Tax season is here. For some, that means getting anxious over having to dish out money to the government. For others, tax season brings about a bit of excitement thanks to the possibility of receiving a tax refund! Fortunately, you might be able to cut your tax bill (or boost your refund) by leveraging the right tax write-offs. In some cases, you may even be able to deduct car repairs and maintenance expenses!
Please note that this information is for reference purposes only and should not be considered financial advice or tax advice. Consult a tax professional when determining what you may or may not be able to deduct.
Are Car Repairs Tax Deductible?
Yes! In some instances, car repairs can be deducted from a federal tax return. However, not all taxpayers can take advantage of this write-off. We encourage you to talk with your tax professional to see if repair and maintenance write-offs are an option for you.
Who Can Deduct Car Repairs on Their Taxes?
According to the IRS, if you own a business or are self-employed (a freelance writer or a rideshare driver, for instance), you might qualify to deduct the cost of car repairs on your federal tax return.
Who Cannot Deduct Car Repairs on Their Taxes?
The IRS no longer allows the majority of employees who use their car for work to take a business expense deduction. An employee can’t claim a car-related deduction even if their employer does not reimburse costs tied to the use of their car for work.
Some employees may still deduct unreimbursed travel expenses, though. These include military reservists, certain entertainers, and some state and local government officials.
Which Car Repairs Are Eligible for a Tax Deduction?
TurboTax lists the following car repairs and routine maintenance items as just some of the ones you’re able to deduct on your federal tax return:
- Oil changes
- Repairs, such as replacing a broken headlight or fixing faulty brakes
- New tires
- New air filters
- New windshield wipers
How Do I Deduct Car Repairs on My Tax Return?
Tax preparation company H&R Block says you must deduct car repairs and other vehicle expenses using one of these two methods:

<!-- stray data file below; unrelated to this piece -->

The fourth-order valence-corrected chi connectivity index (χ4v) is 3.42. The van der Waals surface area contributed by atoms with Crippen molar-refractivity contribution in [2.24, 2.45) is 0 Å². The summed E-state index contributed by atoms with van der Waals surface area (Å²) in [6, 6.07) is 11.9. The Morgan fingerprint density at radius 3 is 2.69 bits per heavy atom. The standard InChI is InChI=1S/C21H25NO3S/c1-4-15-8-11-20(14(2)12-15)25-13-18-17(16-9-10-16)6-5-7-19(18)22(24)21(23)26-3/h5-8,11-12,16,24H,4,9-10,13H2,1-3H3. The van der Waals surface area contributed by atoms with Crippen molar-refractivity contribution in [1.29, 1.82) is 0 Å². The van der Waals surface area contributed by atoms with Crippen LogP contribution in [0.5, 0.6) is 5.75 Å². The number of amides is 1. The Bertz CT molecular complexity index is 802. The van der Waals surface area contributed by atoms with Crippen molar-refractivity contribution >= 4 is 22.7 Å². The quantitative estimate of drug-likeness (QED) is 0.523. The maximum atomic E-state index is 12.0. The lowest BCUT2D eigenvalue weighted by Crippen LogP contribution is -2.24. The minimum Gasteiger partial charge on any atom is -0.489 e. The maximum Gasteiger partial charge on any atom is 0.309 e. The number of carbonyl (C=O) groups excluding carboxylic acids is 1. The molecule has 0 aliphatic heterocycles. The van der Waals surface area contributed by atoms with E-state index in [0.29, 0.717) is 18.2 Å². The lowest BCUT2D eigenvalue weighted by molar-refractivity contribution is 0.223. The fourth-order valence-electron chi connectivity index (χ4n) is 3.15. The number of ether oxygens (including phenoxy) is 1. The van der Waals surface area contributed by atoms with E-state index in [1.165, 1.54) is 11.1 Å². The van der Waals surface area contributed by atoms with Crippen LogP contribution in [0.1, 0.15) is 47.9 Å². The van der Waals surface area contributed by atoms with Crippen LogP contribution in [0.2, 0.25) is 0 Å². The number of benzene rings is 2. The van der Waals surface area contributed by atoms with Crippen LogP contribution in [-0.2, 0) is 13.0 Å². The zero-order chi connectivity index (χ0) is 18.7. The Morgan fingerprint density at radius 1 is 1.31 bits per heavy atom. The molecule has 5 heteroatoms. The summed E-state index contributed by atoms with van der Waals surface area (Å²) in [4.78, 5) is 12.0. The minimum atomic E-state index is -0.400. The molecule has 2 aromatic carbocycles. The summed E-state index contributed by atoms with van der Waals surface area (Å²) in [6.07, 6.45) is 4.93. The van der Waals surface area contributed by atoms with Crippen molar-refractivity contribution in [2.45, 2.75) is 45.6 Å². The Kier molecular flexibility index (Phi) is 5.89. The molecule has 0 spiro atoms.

- Actual vehicle expenses: This is the amount you paid for repairs and additional costs associated with driving your car for business purposes.
- Standard mileage rate: For the 2019 tax year, the IRS-approved rate is 58 cents per mile. If you use the standard mileage rate, you can’t deduct car repairs separately. Part of this rate already accounts for car repairs.
Keep in mind that if you use your car for both business and personal driving, you must divide the expenses based on the number of miles you drove for each purpose.
In other words, if you use the actual-expense method rather than the standard mileage rate, you can only deduct a certain percentage of your car repairs. For example, if you use your car 50% of the time for business, you can deduct 50% of the repair costs. The other half of the repair costs — those linked to personal use of your car — cannot be deducted.
For more information, visit the IRS website.
What Do I Need to Do to Make Sure I Can Deduct Car Repairs?
One of the most important things to ensure your car repairs are deductible is to pay attention to recordkeeping. Throughout the year, keep track of your car’s mileage — noting trips taken for business and personal reasons — and save every repair or maintenance receipt.
If you’re a customer of Firestone Complete Auto Care, stop by your local store to get copies of all your service records and receipts. Or download the My Firestone app and track your service history, call for help, and access offers — all from your phone!